Saturday, April 23, 2016

Missouri House Passes Legislation Calling for Article V Constitutional Convention

The Missouri House has advanced legislation sponsored by state Rep. Eric Burlison to protect the freedoms of Missouri citizens and all Americans by convening an Article V Convention of States. Burlison said the convention would be an important step toward restraining the abuses of power perpetrated by the federal government.

Burlison’s HCR 57 would call for the convention of the states to propose amendments to the United States Constitution that impose fiscal restraints on the federal government, limit the power and jurisdiction of the federal government, and limit the terms of office for its officials and members of Congress.

The resolution notes that the founding fathers “empowered state legislators to be guardians of liberty against future abuses of power by the federal government and the federal government has created a crushing national debt through improper and imprudent spending.” The resolution also notes that the federal government has “invaded the legitimate roles of the states through the manipulative process of federal mandates, most of which are unfunded to a great extent” and “has ceased to live under a proper interpretation of the Constitution of the United States”.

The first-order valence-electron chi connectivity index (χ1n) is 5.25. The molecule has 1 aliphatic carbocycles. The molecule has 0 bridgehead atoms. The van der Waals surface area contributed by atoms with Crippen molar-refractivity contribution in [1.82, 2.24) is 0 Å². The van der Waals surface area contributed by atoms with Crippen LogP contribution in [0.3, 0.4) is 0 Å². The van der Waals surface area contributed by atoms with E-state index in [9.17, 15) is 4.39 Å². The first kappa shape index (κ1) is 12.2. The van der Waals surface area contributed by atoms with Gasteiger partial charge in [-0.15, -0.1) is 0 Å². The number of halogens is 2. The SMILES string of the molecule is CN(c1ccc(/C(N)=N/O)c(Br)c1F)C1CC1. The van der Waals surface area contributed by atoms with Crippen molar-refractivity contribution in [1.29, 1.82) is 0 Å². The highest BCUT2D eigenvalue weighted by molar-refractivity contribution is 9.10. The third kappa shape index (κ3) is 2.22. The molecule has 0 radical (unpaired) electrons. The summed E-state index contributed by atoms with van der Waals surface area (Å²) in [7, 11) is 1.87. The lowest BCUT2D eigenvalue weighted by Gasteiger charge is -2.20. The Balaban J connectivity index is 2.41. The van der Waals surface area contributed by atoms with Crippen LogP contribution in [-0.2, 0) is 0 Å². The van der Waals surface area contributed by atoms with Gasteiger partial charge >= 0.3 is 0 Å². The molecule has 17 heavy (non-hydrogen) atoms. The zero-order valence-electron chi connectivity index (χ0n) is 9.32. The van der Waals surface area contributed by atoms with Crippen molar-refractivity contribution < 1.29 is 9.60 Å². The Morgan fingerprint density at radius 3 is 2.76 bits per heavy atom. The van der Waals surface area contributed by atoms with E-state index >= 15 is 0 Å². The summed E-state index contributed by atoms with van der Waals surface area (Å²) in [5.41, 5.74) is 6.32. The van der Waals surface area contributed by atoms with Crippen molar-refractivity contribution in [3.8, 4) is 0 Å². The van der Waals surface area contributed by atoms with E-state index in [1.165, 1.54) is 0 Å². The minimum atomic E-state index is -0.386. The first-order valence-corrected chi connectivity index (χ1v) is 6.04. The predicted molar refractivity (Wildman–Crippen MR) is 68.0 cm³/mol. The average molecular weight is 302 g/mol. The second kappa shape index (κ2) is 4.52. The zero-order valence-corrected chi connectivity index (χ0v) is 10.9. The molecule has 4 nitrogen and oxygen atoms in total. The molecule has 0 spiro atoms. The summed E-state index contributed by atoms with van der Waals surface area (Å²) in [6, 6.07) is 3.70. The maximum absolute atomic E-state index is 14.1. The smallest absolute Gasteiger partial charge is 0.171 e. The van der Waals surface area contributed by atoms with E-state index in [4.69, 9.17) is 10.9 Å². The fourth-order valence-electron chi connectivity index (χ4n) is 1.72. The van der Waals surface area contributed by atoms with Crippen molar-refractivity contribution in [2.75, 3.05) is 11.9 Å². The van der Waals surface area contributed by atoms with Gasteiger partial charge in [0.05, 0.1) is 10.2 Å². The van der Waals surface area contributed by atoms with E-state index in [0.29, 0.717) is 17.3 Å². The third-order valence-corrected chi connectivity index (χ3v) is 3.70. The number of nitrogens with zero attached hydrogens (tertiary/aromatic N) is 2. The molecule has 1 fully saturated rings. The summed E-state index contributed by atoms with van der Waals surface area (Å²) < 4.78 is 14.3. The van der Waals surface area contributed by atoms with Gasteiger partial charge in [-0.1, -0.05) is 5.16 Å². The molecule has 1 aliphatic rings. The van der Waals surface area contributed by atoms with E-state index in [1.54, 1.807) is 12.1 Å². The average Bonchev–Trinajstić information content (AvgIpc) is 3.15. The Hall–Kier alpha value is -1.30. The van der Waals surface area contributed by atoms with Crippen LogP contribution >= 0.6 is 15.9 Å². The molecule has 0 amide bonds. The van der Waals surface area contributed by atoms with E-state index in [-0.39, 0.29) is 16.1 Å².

“Our founding fathers made it clear that states should be ready and willing to defend our liberties when the federal government abuses its authority. The convention of states is our vehicle to push back against the continued overreach from Washington, D.C. and I hope we will see other states join us as we work to rein in a federal government that has grown out of control,” said Burlison, R-Springfield.

Under Article V of the United States Constitution, two thirds of the states can come together to call a “convention for proposing amendments, which, in either case, shall be valid to all intents and purposes, as part of this Constitution, when ratified by the legislatures of three fourths of the several states.”

Burlison’s legislation now moves to the Senate for consideration.

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